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Apple's Developers Conference: Best, Worst, and Weirdest Moments

Dan Tynan
Yahoo Tech

It’s the biggest Apple geekfest on the planet, and it starts next Monday.

Over the years the annual Apple WorldWide Developers Conference (WWDC), known simply to Apple aficionados as “dub-dub,” has evolved from a staid affair for a few hundred programmers learn how to build Apple-friendly apps into a showcase for some of the Cupertino company’s most iconic products.

Related: Apple’s Big Developer Conference is Next Week. Here’s What to Expect

It was at WWDC 2004 that Steve Jobs unveiled Apple’s first cinema displays; in 2008 he revealed the 3G iPhone and the iTunes App Store. Last year Apple CEO Tim Cook introduced the latest version of Mac OS X (Yosemite), as well as iPhone’s iOS 8, featuring Healthkit (apps for fitness tracking) and Homekit (apps to automate your home).

What will next week’s WWDC hold? The smart money is on yet-another Apple streaming music service, improvements to Apple Pay, more news about the Apple Watch, and some home automation products (but apparently not a revitalized Apple TV).

But this year’s conference will have a tough time surpassing Apple’s more notable geekfests of days gone by. Here are some of the most memorable moments from the last three decades of dub dub:

1988:  Dogcow Goes Moof!

Clarus the dogcow at the Apple Icon Garden circa 1994 (Photo: Ianus/Flickr).

At this early WWDC, Apple employees wore buttons featuring a bovine-like canine known as Clarus the Dogcow. Created by legendary Apple graphic artist Susan Kare, the image was originally used inside the Mac OS to show the orientation of a page while printing. But Clarus quickly became an inside joke at Apple, used to represent projects that were not quite fully baked. The dogcow had a longer shelf life than most products introduced at WWDC, living for five years in the sculpture garden at Apple’s R&D campus. Now there’s an online museum devoted to her.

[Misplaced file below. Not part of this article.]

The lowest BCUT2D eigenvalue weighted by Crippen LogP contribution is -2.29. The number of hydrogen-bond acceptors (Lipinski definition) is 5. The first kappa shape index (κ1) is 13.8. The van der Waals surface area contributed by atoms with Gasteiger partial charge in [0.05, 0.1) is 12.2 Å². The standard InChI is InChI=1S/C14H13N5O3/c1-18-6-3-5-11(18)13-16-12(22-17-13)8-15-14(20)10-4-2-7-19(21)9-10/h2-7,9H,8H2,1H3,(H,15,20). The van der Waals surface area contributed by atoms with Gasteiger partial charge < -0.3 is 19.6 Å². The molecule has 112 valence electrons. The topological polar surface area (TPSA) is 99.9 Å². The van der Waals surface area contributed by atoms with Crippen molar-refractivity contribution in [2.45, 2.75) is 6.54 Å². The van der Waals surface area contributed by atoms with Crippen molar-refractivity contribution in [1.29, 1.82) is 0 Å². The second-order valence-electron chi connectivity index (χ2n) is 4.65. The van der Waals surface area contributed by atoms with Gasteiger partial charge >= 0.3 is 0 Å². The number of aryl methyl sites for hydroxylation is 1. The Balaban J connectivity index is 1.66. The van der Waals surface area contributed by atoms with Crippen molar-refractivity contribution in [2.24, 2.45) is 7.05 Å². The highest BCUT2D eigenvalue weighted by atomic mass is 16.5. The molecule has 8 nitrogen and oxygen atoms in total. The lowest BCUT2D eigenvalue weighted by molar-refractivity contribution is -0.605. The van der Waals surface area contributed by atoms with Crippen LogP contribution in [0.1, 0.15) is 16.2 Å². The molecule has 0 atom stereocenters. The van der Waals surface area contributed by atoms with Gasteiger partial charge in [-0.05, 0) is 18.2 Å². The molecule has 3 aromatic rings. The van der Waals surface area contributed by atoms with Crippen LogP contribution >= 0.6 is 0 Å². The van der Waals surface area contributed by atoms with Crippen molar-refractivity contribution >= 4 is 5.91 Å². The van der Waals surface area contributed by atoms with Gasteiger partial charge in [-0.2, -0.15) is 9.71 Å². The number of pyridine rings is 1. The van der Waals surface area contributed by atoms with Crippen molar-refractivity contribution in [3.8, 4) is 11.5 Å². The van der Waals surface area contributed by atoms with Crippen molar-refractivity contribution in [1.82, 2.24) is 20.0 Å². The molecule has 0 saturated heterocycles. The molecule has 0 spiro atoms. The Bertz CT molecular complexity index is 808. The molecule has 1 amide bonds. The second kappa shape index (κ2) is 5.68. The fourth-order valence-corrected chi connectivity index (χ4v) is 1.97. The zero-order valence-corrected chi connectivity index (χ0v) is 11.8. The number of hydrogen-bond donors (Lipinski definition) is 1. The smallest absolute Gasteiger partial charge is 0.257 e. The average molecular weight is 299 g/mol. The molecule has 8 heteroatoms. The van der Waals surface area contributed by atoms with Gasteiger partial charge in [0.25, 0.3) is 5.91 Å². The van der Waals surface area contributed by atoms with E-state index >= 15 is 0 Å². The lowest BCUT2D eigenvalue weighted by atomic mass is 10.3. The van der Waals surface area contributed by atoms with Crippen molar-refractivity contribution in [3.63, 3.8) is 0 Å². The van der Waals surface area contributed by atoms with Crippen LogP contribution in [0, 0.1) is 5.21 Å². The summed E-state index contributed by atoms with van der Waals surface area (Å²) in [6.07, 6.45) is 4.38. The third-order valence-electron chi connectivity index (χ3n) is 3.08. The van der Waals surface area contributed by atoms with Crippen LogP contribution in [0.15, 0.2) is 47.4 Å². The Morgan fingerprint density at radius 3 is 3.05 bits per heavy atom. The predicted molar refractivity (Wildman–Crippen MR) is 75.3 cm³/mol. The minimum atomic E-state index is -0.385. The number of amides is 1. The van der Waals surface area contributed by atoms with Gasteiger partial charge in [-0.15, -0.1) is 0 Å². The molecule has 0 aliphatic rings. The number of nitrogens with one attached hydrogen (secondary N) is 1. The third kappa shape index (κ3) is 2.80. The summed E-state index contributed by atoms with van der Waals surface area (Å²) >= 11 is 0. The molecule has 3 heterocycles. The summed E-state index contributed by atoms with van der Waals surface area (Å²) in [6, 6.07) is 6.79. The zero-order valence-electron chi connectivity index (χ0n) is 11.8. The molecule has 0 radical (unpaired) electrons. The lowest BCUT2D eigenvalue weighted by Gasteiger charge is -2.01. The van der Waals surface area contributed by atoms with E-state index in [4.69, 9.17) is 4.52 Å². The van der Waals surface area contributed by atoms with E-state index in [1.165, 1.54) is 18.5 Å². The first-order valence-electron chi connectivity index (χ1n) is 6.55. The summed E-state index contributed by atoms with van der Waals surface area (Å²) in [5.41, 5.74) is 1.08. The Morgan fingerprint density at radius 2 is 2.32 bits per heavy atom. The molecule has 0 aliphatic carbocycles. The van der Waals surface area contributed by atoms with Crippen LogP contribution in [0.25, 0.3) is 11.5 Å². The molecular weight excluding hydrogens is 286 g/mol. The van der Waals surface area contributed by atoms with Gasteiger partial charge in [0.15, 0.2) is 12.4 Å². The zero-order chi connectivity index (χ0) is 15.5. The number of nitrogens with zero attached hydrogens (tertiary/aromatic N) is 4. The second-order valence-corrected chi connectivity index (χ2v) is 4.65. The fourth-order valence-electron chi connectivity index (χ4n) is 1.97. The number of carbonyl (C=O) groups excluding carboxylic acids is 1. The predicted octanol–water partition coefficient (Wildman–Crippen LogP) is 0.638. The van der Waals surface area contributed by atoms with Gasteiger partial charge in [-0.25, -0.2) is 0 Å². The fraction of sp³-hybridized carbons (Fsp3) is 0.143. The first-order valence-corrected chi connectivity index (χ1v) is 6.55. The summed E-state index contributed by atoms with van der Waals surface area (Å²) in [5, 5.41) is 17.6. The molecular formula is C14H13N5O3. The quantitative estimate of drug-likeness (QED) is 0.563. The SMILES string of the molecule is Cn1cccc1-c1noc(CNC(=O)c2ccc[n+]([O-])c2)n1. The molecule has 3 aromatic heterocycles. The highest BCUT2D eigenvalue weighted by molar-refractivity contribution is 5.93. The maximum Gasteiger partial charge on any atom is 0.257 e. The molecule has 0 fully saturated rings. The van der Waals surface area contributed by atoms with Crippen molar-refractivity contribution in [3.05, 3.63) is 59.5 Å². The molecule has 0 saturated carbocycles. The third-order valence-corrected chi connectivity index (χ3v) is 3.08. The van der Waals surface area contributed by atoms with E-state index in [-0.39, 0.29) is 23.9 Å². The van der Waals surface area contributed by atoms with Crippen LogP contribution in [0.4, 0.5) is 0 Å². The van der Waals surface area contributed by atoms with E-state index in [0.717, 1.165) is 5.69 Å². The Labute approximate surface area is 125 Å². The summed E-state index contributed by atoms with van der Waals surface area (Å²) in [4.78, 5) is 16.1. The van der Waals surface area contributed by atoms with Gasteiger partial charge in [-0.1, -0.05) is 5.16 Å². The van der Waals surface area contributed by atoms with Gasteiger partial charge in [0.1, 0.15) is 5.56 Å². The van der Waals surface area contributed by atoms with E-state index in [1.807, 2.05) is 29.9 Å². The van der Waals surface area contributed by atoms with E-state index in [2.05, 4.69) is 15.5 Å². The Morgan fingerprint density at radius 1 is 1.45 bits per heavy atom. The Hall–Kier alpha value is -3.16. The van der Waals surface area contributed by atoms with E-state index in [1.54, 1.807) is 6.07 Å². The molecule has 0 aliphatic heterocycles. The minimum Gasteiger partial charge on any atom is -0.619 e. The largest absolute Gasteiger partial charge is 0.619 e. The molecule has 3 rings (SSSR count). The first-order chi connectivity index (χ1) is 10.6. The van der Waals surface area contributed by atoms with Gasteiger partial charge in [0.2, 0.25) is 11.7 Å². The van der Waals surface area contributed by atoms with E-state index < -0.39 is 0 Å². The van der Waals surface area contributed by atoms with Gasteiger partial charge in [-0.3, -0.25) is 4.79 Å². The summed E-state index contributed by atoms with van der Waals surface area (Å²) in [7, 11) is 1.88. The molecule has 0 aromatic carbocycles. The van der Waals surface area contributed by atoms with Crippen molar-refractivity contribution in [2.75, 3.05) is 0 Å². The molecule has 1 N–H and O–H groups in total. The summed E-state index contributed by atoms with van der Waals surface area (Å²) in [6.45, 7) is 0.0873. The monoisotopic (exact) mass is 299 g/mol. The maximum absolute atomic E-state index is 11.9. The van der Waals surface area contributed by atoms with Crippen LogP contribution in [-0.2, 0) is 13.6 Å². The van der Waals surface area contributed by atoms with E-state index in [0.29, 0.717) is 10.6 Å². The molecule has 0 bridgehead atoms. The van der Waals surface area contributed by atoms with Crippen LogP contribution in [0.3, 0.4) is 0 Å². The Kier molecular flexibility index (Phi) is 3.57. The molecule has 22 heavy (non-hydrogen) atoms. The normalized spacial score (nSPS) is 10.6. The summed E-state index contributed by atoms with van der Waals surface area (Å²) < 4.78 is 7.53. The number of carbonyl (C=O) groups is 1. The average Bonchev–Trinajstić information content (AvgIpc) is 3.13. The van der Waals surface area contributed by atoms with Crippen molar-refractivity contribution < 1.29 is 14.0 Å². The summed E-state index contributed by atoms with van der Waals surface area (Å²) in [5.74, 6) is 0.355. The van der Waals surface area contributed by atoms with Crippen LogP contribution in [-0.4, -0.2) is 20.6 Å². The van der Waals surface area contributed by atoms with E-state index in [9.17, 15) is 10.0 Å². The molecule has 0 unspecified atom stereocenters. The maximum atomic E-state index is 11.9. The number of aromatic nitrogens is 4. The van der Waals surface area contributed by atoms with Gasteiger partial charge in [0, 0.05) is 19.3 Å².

1997: The Return of the Prodigal CEO

A 42-year-old Steve Jobs on stage at WWDC 1997 (YouTube).

This WWDC was memorable for the public return of Steve Jobs, then just a consultant to the struggling company he had helped to create. Jobs didn’t deliver a formal speech but he took questions for more than an hour, touching on topics from Microsoft and Larry Ellison to cloud computing and his personal design philosophy. Also, he advised people to buy Apple stock, then trading at around $17 a share. Really wish we’d listened to that one.

2002:  OS9 We Hardly Knew Ye

Steve Jobs renders OS9 unto “the great bit bucket in the sky” (YouTube).

Though Apple had introduced OSX for the Macintosh two years earlier, it wasn’t until WWDC 2002 that it gave a proper funeral to the predecessor to OSX, a ceremony complete with a casket, sepulchral organ music, and a tongue-in-cheek eulogy delivered by a somber, black-turtleneck-clad Jobs.

2005: An Intel Inside job

In 2005 Apple bet all its chips on longtime Microsoft partner Intel (YouTube).